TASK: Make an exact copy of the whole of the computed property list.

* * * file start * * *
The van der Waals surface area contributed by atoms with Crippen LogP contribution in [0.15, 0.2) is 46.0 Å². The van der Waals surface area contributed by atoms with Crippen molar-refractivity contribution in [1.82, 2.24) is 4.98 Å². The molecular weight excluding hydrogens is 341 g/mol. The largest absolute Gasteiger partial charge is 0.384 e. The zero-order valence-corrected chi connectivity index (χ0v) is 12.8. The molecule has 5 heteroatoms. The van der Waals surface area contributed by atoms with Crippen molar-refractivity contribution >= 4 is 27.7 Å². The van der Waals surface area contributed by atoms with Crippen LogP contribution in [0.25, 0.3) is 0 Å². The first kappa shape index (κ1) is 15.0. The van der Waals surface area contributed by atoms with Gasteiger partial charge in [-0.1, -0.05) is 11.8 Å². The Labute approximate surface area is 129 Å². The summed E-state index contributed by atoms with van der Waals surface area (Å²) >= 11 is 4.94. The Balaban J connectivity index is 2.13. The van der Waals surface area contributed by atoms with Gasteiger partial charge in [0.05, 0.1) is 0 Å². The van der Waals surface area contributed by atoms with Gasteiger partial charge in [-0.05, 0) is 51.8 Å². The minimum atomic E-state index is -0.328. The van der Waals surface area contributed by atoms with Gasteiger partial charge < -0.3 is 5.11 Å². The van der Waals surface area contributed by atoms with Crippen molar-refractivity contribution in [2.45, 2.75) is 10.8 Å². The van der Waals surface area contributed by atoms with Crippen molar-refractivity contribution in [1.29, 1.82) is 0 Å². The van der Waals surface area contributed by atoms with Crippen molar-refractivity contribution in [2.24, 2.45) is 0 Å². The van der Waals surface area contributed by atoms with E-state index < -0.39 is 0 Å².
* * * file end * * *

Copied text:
The van der Waals surface area contributed by atoms with Crippen LogP contribution in [0.15, 0.2) is 46.0 Å². The van der Waals surface area contributed by atoms with Crippen molar-refractivity contribution in [1.82, 2.24) is 4.98 Å². The molecular weight excluding hydrogens is 341 g/mol. The largest absolute Gasteiger partial charge is 0.384 e. The zero-order valence-corrected chi connectivity index (χ0v) is 12.8. The molecule has 5 heteroatoms. The van der Waals surface area contributed by atoms with Crippen molar-refractivity contribution >= 4 is 27.7 Å². The van der Waals surface area contributed by atoms with Crippen LogP contribution in [0.25, 0.3) is 0 Å². The first kappa shape index (κ1) is 15.0. The van der Waals surface area contributed by atoms with Gasteiger partial charge in [-0.1, -0.05) is 11.8 Å². The Labute approximate surface area is 129 Å². The summed E-state index contributed by atoms with van der Waals surface area (Å²) >= 11 is 4.94. The Balaban J connectivity index is 2.13. The van der Waals surface area contributed by atoms with Gasteiger partial charge in [0.05, 0.1) is 0 Å². The van der Waals surface area contributed by atoms with Gasteiger partial charge in [-0.05, 0) is 51.8 Å². The minimum atomic E-state index is -0.328. The van der Waals surface area contributed by atoms with Gasteiger partial charge < -0.3 is 5.11 Å². The van der Waals surface area contributed by atoms with Crippen molar-refractivity contribution in [2.45, 2.75) is 10.8 Å². The van der Waals surface area contributed by atoms with Crippen molar-refractivity contribution in [1.29, 1.82) is 0 Å². The van der Waals surface area contributed by atoms with Crippen molar-refractivity contribution in [2.24, 2.45) is 0 Å². The van der Waals surface area contributed by atoms with E-state index < -0.39 is 0 Å².